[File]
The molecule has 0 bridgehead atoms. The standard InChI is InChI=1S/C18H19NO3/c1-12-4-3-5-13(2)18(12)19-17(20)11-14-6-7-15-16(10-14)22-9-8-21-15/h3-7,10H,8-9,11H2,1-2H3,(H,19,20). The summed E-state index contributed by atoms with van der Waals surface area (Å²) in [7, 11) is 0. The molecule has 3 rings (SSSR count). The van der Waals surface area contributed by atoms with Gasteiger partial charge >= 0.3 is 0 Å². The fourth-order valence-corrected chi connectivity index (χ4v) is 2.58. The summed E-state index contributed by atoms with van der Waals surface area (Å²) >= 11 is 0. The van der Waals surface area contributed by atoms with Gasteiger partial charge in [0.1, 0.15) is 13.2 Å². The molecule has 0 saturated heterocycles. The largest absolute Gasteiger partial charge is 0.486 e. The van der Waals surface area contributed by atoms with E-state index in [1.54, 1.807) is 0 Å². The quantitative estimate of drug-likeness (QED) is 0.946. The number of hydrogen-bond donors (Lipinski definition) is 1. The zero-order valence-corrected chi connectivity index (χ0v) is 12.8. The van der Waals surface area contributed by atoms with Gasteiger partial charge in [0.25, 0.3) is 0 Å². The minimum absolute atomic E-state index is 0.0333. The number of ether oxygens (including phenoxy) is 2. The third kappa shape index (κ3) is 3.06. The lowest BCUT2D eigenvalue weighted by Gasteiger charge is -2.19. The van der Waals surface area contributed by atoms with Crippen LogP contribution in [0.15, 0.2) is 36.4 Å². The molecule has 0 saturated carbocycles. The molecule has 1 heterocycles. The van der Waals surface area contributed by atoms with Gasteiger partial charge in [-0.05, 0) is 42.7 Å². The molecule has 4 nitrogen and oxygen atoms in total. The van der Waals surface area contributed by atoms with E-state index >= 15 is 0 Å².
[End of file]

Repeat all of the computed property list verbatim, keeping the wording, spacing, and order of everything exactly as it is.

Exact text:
The molecule has 0 bridgehead atoms. The standard InChI is InChI=1S/C18H19NO3/c1-12-4-3-5-13(2)18(12)19-17(20)11-14-6-7-15-16(10-14)22-9-8-21-15/h3-7,10H,8-9,11H2,1-2H3,(H,19,20). The summed E-state index contributed by atoms with van der Waals surface area (Å²) in [7, 11) is 0. The molecule has 3 rings (SSSR count). The van der Waals surface area contributed by atoms with Gasteiger partial charge >= 0.3 is 0 Å². The fourth-order valence-corrected chi connectivity index (χ4v) is 2.58. The summed E-state index contributed by atoms with van der Waals surface area (Å²) >= 11 is 0. The van der Waals surface area contributed by atoms with Gasteiger partial charge in [0.1, 0.15) is 13.2 Å². The molecule has 0 saturated heterocycles. The largest absolute Gasteiger partial charge is 0.486 e. The van der Waals surface area contributed by atoms with E-state index in [1.54, 1.807) is 0 Å². The quantitative estimate of drug-likeness (QED) is 0.946. The number of hydrogen-bond donors (Lipinski definition) is 1. The zero-order valence-corrected chi connectivity index (χ0v) is 12.8. The van der Waals surface area contributed by atoms with Gasteiger partial charge in [0.25, 0.3) is 0 Å². The minimum absolute atomic E-state index is 0.0333. The number of ether oxygens (including phenoxy) is 2. The third kappa shape index (κ3) is 3.06. The lowest BCUT2D eigenvalue weighted by Gasteiger charge is -2.19. The van der Waals surface area contributed by atoms with Crippen LogP contribution in [0.15, 0.2) is 36.4 Å². The molecule has 0 saturated carbocycles. The molecule has 1 heterocycles. The van der Waals surface area contributed by atoms with Gasteiger partial charge in [-0.05, 0) is 42.7 Å². The molecule has 4 nitrogen and oxygen atoms in total. The van der Waals surface area contributed by atoms with E-state index >= 15 is 0 Å².